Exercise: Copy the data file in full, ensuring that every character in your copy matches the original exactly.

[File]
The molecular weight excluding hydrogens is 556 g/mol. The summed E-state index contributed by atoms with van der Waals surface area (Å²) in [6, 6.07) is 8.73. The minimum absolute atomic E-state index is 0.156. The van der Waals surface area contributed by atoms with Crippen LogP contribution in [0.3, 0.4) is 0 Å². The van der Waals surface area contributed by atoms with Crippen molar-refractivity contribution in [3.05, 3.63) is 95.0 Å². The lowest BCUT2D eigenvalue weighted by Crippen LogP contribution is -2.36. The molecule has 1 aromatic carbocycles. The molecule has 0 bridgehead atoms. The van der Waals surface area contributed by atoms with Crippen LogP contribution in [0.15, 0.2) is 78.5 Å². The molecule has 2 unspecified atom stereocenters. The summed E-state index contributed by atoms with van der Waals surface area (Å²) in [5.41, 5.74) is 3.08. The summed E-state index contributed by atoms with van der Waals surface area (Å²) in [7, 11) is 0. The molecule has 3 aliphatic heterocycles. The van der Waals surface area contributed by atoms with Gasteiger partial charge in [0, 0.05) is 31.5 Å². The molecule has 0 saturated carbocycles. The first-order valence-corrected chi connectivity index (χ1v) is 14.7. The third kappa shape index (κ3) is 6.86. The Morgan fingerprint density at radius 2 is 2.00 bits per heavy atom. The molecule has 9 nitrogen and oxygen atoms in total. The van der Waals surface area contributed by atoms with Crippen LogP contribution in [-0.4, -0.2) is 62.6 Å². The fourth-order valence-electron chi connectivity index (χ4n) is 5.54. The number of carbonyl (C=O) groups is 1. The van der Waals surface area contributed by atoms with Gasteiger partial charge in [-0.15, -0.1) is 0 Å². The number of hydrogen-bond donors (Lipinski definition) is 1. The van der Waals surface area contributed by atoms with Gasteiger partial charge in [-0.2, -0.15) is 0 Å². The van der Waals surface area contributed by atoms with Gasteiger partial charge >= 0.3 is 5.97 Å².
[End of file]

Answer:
The molecular weight excluding hydrogens is 556 g/mol. The summed E-state index contributed by atoms with van der Waals surface area (Å²) in [6, 6.07) is 8.73. The minimum absolute atomic E-state index is 0.156. The van der Waals surface area contributed by atoms with Crippen LogP contribution in [0.3, 0.4) is 0 Å². The van der Waals surface area contributed by atoms with Crippen molar-refractivity contribution in [3.05, 3.63) is 95.0 Å². The lowest BCUT2D eigenvalue weighted by Crippen LogP contribution is -2.36. The molecule has 1 aromatic carbocycles. The molecule has 0 bridgehead atoms. The van der Waals surface area contributed by atoms with Crippen LogP contribution in [0.15, 0.2) is 78.5 Å². The molecule has 2 unspecified atom stereocenters. The summed E-state index contributed by atoms with van der Waals surface area (Å²) in [5.41, 5.74) is 3.08. The summed E-state index contributed by atoms with van der Waals surface area (Å²) in [7, 11) is 0. The molecule has 3 aliphatic heterocycles. The van der Waals surface area contributed by atoms with Gasteiger partial charge in [0, 0.05) is 31.5 Å². The molecule has 0 saturated carbocycles. The first-order valence-corrected chi connectivity index (χ1v) is 14.7. The third kappa shape index (κ3) is 6.86. The Morgan fingerprint density at radius 2 is 2.00 bits per heavy atom. The molecule has 9 nitrogen and oxygen atoms in total. The van der Waals surface area contributed by atoms with Crippen LogP contribution in [-0.4, -0.2) is 62.6 Å². The fourth-order valence-electron chi connectivity index (χ4n) is 5.54. The number of carbonyl (C=O) groups is 1. The van der Waals surface area contributed by atoms with Gasteiger partial charge in [-0.15, -0.1) is 0 Å². The number of hydrogen-bond donors (Lipinski definition) is 1. The van der Waals surface area contributed by atoms with Gasteiger partial charge in [-0.2, -0.15) is 0 Å². The van der Waals surface area contributed by atoms with Gasteiger partial charge >= 0.3 is 5.97 Å².